Maryland basketball has dropped three of its past four games and is going through its worst stretch of the season just weeks before the NCAA tournament. It's clear things aren't right with the No. 10 and sliding-hard Terps, and something needs to change on offense.
This team is at its best when Melo Trimble is putting the ball in the basket, but the sophomore guard is currently battling through the worst shooting slump of his career. Still, his woes shouldn't be bringing Maryland down this much. This roster is too talented to have one player decide its fate.
On paper Maryland may have the best starting five in the country, but offensively the team hasn't connected. It's been that way all year, with the Terps pulling out wins by closer margins than they should have been.
Maryland is put together on defense, at least, as freshman center Diamond Stone came on quicker than expected, transfers Robert Carter Jr. and Rasheed Sulaimon have integrated into the system well, Trimble has improved and Jake Layman has been an anchor at times. The Terps sit No. 18 overall in Ken Pomeroy's defensive rankings, but only rank 36th on offense.
A lot goes back to Trimble, who is shooting 14-of-60 in his past six games, good for a dismal 23.3 percent from the field. He's tried shooting through that slump, as he's taken 10 or more shots in five of those games. That hasn't worked, but Maryland's offense should still be better than it is. There's so much scoring ability on this team that he shouldn't feel the pressure to snap the streak.
Trimble is shooting the worst percentage from the field among Maryland starters, but what was supposed to separate this season from the Terrapins' last was his new supporting cast, ending the heavy reliance the team placed on his and Dez Wells' scoring outputs. He now shares the court with four guys who could average 15-to-20 points on most other teams.
There are weapons around the much-improved passing point guard as teammates Sulaimon, Carter and Layman all rank in the top 175 nationally in true shooting percentage. Those three just haven't had enough of the ball to produce what they're capable of. What they've done, they've done in small doses.
Lost in the craze of Maryland's losing ways is the strong, but subtle output it's been getting elsewhere. While Trimble has been struggling, Layman has hit 22-of-36 field goals and Carter 27-of-50. The forwards have lost some touches as the season has progressed though, especially after the introduction of Stone into the starting lineup.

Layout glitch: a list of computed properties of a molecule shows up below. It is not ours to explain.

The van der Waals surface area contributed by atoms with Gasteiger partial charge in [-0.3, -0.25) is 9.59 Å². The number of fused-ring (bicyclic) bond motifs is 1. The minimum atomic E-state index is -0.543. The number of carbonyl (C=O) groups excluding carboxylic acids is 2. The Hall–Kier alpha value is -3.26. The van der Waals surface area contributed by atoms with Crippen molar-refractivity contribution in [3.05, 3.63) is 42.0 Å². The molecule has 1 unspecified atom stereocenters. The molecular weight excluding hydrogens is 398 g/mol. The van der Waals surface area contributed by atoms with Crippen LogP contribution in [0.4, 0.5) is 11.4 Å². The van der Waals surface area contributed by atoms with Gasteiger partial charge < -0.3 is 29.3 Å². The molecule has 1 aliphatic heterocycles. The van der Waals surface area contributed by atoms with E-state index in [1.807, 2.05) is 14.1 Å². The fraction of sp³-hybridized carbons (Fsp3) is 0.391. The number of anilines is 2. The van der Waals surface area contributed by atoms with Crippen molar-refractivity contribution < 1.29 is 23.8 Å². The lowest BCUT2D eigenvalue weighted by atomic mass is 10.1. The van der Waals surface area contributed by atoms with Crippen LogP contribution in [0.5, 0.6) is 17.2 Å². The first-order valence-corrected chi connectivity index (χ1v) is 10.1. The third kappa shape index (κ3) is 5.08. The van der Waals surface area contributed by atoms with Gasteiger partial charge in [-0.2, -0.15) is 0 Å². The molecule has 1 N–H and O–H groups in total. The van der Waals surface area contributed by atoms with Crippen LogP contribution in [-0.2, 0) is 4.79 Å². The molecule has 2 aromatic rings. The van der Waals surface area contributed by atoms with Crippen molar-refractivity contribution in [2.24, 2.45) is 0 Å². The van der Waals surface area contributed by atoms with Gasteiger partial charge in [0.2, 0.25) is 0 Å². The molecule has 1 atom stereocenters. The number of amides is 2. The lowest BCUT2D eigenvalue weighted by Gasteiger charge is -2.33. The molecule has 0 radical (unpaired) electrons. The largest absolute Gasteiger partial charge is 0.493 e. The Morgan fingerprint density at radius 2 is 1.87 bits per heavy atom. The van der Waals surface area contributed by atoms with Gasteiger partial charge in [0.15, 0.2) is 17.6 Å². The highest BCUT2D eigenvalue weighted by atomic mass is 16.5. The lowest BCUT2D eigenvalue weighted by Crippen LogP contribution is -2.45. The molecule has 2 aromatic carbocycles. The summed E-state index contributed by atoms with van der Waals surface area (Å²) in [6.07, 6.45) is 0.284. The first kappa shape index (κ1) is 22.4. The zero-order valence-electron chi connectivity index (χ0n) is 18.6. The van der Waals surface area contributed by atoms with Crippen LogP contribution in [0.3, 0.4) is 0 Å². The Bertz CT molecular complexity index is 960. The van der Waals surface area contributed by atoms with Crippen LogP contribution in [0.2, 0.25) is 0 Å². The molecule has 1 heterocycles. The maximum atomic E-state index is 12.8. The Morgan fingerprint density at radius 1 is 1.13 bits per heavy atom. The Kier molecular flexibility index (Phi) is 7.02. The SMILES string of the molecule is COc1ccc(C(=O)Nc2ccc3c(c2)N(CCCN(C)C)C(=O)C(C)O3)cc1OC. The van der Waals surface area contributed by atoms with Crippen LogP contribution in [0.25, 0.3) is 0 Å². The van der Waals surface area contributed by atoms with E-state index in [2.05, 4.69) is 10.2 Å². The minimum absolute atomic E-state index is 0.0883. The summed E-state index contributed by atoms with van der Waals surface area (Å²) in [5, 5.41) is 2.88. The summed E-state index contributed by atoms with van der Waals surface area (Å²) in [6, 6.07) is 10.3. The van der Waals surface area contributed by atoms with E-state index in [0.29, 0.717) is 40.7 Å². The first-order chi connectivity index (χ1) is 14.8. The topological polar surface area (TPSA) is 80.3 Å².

The center permanently joined the starting lineup at the end of January, making February his first full month as a starter. From month-to-month, Stone's shot attempts rose from 7.2 to 11 per game despite averaging just five more minutes.
Even with Stone missing a game due to a suspension, Carter went from taking 10 shots per game in January to 7.6 in February, and Layman went from 8.7 shots down to 5.9. Layman shot the best percentage from the field among all Terrapins players at 61 percent in February, but has seen his workload reduced drastically.
Returning Stone to his sixth man role could help even out Maryland's shot distribution and get the Terps' offense going early.
Stone is a possession-eater, so to most efficiently spend his time on the court, he needs the ball a lot. He leads the team in usage percentage and shots per 100 possessions by a good margin.
The ball tends to move a lot less with Stone on the court, as he only has nine assists on the season. Damonte Dodd, who's played 182 less minutes, has eight, and he touches the ball much less frequently. This isn't a knock on Stone's game; it's just the type of player he is. He may bring more value to the team coming off the bench, staggering his minutes with Carter.
With Stone off the floor, Maryland can focus its offense on four scorers, with Dodd as the defensive specialist who would be just as pleased with 10 rebounds as he would points.
The Terps' bench also needs a spark, as a shaky Jared Nickens is the only real scoring piece it has. Bringing he and Stone off the bench is logically sound too, as the offensive rebounder will be there to clean up the 3-point shooter's misses.
This is just one option to experiment with, but it's clear Maryland needs to do something different. As long as Melo Trimble is struggling, the offense as currently constructed isn't going to get the Terps where they want to be.
Maryland hasn't created a real offensive identity, so Trimble has remained the team's fallback option. He doesn't have to be.